With a new wax ring and bolts, you put the new one back the way the old one came off. Tighten it down so that it doesn't rock back and forth, but don't overdo it or you'll break the toilet!
Once it's set, put some silicone caulk around the base and give it a test drive...


Wednesday, June 3, 2009

Fix For A Little Termite Damage

When termites get a hold of your house there could be major damage. Fortunately for a couple of my clients, the damage was quite minimal for today's repair.

Termite damage usually comes up whenever someone is selling their house. In this case, the inspection found a place near a side entrance where the termites had eaten some of the subfloor and into one floor joist. Thankfully, most of the members were still quite solid, so the fix only required some reinforcement.

Usually a termite fix requires sistering a new joist along side a damaged one and sometimes adding jack stands or piers where more foundational support is needed. In this case I was able to reinforce the existing subfloor with some 1x8s on the end of the joist that would supporting some new plywood under the old subfloor above.
In all, the fix was easy- other than having to crawl to the other side of the house for the repairs.

Monday, June 1, 2009

Repair for a Rotted Eave

Today, I was helping some clients by repairing a rotted eave above the porch on the Victorian home in one of Nashville's older neighborhoods. It has an interesting design where the porch roof has a valley that directs water to the sides of the home without having gutters along the front.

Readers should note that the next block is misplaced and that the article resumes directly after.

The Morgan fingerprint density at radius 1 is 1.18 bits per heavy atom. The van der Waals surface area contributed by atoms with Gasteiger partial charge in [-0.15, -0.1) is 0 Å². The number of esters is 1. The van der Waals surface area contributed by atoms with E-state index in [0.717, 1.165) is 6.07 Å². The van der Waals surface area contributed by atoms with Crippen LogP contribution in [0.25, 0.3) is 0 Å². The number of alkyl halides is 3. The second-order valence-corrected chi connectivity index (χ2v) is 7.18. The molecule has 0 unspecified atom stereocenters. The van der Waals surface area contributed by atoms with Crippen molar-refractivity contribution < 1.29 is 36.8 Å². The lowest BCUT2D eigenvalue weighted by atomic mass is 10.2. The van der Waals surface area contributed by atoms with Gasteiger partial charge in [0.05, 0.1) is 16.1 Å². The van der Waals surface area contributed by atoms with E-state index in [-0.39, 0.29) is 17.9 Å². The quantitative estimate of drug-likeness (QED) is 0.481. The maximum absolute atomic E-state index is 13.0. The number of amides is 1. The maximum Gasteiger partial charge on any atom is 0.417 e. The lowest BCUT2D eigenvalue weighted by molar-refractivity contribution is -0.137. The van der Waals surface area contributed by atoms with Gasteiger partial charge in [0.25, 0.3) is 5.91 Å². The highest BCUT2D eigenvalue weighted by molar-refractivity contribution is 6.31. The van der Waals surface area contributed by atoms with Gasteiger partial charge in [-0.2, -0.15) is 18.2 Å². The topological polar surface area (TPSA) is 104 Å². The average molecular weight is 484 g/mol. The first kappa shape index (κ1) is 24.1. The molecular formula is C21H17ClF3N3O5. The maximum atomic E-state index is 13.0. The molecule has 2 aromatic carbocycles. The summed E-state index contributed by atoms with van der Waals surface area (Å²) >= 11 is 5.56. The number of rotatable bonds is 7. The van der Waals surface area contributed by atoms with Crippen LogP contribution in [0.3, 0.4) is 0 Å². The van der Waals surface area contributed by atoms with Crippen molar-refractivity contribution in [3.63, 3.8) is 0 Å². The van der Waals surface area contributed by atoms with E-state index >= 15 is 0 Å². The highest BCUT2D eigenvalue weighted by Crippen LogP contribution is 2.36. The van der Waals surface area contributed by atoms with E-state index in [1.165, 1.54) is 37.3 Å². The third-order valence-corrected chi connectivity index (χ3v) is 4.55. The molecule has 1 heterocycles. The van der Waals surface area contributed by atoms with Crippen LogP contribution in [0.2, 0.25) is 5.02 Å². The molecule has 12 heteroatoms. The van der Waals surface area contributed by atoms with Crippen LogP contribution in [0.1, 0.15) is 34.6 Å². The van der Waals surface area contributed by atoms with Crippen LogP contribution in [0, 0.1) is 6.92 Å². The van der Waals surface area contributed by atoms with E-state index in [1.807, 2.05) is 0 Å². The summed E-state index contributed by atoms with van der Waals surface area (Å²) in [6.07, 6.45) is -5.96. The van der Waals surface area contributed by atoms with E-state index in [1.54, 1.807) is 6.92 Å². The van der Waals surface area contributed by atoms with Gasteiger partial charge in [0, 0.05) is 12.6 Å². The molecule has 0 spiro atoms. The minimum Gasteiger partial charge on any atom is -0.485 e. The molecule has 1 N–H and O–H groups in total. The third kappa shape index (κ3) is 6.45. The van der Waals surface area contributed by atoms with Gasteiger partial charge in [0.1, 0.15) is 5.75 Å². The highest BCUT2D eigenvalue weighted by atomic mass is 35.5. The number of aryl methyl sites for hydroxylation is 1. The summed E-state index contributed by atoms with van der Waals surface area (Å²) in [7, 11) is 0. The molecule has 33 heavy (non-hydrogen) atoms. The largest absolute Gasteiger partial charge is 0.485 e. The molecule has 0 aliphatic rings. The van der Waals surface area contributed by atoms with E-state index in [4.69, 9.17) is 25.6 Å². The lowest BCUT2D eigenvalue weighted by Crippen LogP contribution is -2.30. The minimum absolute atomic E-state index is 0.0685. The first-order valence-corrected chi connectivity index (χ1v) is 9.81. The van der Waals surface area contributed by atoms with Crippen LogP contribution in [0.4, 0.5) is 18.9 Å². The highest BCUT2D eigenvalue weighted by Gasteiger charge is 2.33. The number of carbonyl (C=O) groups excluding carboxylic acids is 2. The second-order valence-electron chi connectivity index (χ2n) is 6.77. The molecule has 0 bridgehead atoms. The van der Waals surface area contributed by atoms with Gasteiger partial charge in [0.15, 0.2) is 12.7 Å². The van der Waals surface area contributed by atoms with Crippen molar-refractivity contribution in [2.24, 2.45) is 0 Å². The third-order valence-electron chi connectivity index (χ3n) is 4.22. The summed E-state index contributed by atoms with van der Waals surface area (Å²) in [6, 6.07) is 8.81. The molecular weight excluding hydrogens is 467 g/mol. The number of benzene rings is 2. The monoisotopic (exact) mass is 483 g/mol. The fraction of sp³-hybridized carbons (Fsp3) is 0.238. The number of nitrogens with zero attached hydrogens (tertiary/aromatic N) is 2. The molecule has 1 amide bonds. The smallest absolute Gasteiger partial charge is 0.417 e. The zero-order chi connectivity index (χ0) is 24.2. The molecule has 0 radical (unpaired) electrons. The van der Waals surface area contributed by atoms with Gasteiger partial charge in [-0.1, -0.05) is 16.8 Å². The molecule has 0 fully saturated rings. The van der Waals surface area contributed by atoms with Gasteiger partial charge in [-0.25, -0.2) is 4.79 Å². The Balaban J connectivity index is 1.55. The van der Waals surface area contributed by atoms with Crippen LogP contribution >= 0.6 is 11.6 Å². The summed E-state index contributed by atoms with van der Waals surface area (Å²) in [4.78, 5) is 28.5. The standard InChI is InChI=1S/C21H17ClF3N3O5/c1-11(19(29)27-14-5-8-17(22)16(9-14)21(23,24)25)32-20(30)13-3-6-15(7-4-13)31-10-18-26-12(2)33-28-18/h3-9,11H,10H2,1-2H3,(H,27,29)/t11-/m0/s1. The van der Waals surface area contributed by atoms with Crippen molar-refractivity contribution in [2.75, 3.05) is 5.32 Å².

It may have worked well when it was installed, but now there are a couple very small places where the roof is beginning to let water through and it's rotting the fascia board.

Expecting the worst, I began removing the rotted portions until I found solid wood. It's worth noting that this exact repair seemed to have been done before, so it may be a recurring problem with this roof's design. Whatever the case, my job was to just repair the eave, not replace the roof.

With the rotted fascia boards off, I 'sistered' some new nailers on the side of the rafters that were weakened. (Sistering boards means that I nailed one member along side of another to strengthen it.) With this done, it was time to add the new boards.

Let's remember that this is an OLD house. Not only that, but one with some unconventional parts. As best I could, I ripped some 1x10s to match the old fascia and got it all put back together.

Tomorrow, I'll putty,caulk & paint and seal up those pesky holes in the roof. Maybe this repair will last a little longer than the last one.